Novelist Hannah Kohler and the writer and film producer Bob Stanley, also a member of the Mercury-nominated pop group Saint Etienne, have been named the joint winners of the 2017 Eccles British Library Writer’s Award.
The Eccles British Library Writer’s Award, now in its sixth year, was set up to promote awareness of the British Library collections relating to the USA and Canada. Each of the winners were awarded £20,000 and will use the British Library’s collections to research their upcoming publications during their residency which starts in January 2017.
Kohler, whose first novel, The Outside Lands (Picador), published earlier this year, will be researching her second novel, Catspaw. It follows two women from Chicago to the Sierra foothills during the California Gold Rush of 1849 and is described as "the story of the struggle to win the self, and keep it; the corrosive and curative powers of desire; and the complications of friendship".
Stanley will be researching his new book Too Darn Hot: The Story of Popular Music. Following on from Yeah Yeah Yeah: The Story of Popular Music (Faber and Faber), Too Darn Hot strives to make sense of the 50-year period from the very first recorded music to the rock ‘n’ roll era: the major stars, the songwriters, the leaps in technology, the heroes and heroines, and their links to the modern pop era.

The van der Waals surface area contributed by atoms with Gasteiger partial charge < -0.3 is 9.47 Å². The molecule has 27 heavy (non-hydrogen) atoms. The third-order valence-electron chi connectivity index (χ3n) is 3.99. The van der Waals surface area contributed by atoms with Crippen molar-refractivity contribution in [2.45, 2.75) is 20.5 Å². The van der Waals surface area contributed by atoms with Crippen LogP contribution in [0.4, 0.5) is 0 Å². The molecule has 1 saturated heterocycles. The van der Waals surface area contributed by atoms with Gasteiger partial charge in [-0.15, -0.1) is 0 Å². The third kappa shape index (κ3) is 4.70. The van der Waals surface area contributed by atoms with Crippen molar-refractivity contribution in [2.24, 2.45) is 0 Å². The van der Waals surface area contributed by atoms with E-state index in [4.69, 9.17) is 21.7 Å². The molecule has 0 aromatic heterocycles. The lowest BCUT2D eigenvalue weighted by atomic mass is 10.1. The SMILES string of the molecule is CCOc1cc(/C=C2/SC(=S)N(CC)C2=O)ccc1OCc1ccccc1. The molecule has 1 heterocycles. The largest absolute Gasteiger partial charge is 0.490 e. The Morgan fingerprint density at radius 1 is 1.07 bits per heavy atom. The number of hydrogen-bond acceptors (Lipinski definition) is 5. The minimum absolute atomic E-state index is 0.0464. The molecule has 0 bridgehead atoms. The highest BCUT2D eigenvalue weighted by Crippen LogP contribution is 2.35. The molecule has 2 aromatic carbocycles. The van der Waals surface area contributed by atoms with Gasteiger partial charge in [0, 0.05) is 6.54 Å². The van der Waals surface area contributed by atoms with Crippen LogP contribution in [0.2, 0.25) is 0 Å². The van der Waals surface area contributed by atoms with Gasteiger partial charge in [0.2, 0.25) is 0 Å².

Kohler and Stanley will be allowed to research their projects in the surroundings of the British Library, and to use the centre’s programme and networks to engage with other researchers, students and members of the public.
Director of the Eccles Centre, professor Philip Davies, said: "The latest winners of this fabulous award bring the total number of Eccles British Library Writer’s Award holders to a dozen, and the total investment in the future of these writers to almost a quarter of a million pounds, at a time when we are marking 25 years of the Eccles Centre. Together the British Library’s collections, the Eccles Centre’s support and the Award winners’ vision combine in the production of great works founded firmly on the greatest research collections."
Two awards were given this year owing to the "high standard" of the submissions. In addition to Davies, director of the Eccles Centre, the award was judged by Sarah Churchwell, professorial fellow in American Literature and chair of Public Understanding of the Humanities at the University of London; Richard Carwardine, formerly president of Corpus Christi College, Oxford; Catherine Eccles literary scout and granddaughter of David and Mary Eccles, who endowed the Eccles Centre for American Studies at the Library in 1991; and Dr Mercedes Aguirre, lead curator for the Americas at the British Library.